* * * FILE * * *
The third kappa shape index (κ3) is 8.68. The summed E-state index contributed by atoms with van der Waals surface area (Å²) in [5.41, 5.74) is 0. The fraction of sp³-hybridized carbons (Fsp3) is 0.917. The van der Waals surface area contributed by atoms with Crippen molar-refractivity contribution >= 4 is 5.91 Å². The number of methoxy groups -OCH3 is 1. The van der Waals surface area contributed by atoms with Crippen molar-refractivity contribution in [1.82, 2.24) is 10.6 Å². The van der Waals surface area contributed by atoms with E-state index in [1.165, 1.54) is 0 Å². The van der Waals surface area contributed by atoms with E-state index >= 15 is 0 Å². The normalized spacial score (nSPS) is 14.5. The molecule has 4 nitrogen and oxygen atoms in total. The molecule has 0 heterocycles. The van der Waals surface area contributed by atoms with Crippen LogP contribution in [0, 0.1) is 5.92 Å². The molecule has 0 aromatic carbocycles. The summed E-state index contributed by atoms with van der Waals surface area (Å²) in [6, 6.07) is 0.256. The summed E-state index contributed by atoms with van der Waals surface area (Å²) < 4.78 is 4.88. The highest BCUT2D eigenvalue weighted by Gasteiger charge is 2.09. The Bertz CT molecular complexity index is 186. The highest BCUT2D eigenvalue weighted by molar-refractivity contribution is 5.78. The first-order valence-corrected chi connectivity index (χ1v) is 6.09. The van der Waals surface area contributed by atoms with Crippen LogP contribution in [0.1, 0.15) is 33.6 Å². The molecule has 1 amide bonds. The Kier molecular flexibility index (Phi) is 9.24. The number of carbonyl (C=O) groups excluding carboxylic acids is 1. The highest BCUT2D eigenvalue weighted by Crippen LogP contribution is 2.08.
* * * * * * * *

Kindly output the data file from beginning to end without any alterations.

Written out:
The third kappa shape index (κ3) is 8.68. The summed E-state index contributed by atoms with van der Waals surface area (Å²) in [5.41, 5.74) is 0. The fraction of sp³-hybridized carbons (Fsp3) is 0.917. The van der Waals surface area contributed by atoms with Crippen molar-refractivity contribution >= 4 is 5.91 Å². The number of methoxy groups -OCH3 is 1. The van der Waals surface area contributed by atoms with Crippen molar-refractivity contribution in [1.82, 2.24) is 10.6 Å². The van der Waals surface area contributed by atoms with E-state index in [1.165, 1.54) is 0 Å². The van der Waals surface area contributed by atoms with E-state index >= 15 is 0 Å². The normalized spacial score (nSPS) is 14.5. The molecule has 4 nitrogen and oxygen atoms in total. The molecule has 0 heterocycles. The van der Waals surface area contributed by atoms with Crippen LogP contribution in [0, 0.1) is 5.92 Å². The molecule has 0 aromatic carbocycles. The summed E-state index contributed by atoms with van der Waals surface area (Å²) in [6, 6.07) is 0.256. The summed E-state index contributed by atoms with van der Waals surface area (Å²) < 4.78 is 4.88. The highest BCUT2D eigenvalue weighted by Gasteiger charge is 2.09. The Bertz CT molecular complexity index is 186. The highest BCUT2D eigenvalue weighted by molar-refractivity contribution is 5.78. The first-order valence-corrected chi connectivity index (χ1v) is 6.09. The van der Waals surface area contributed by atoms with Crippen LogP contribution in [0.1, 0.15) is 33.6 Å². The molecule has 1 amide bonds. The Kier molecular flexibility index (Phi) is 9.24. The number of carbonyl (C=O) groups excluding carboxylic acids is 1. The highest BCUT2D eigenvalue weighted by Crippen LogP contribution is 2.08.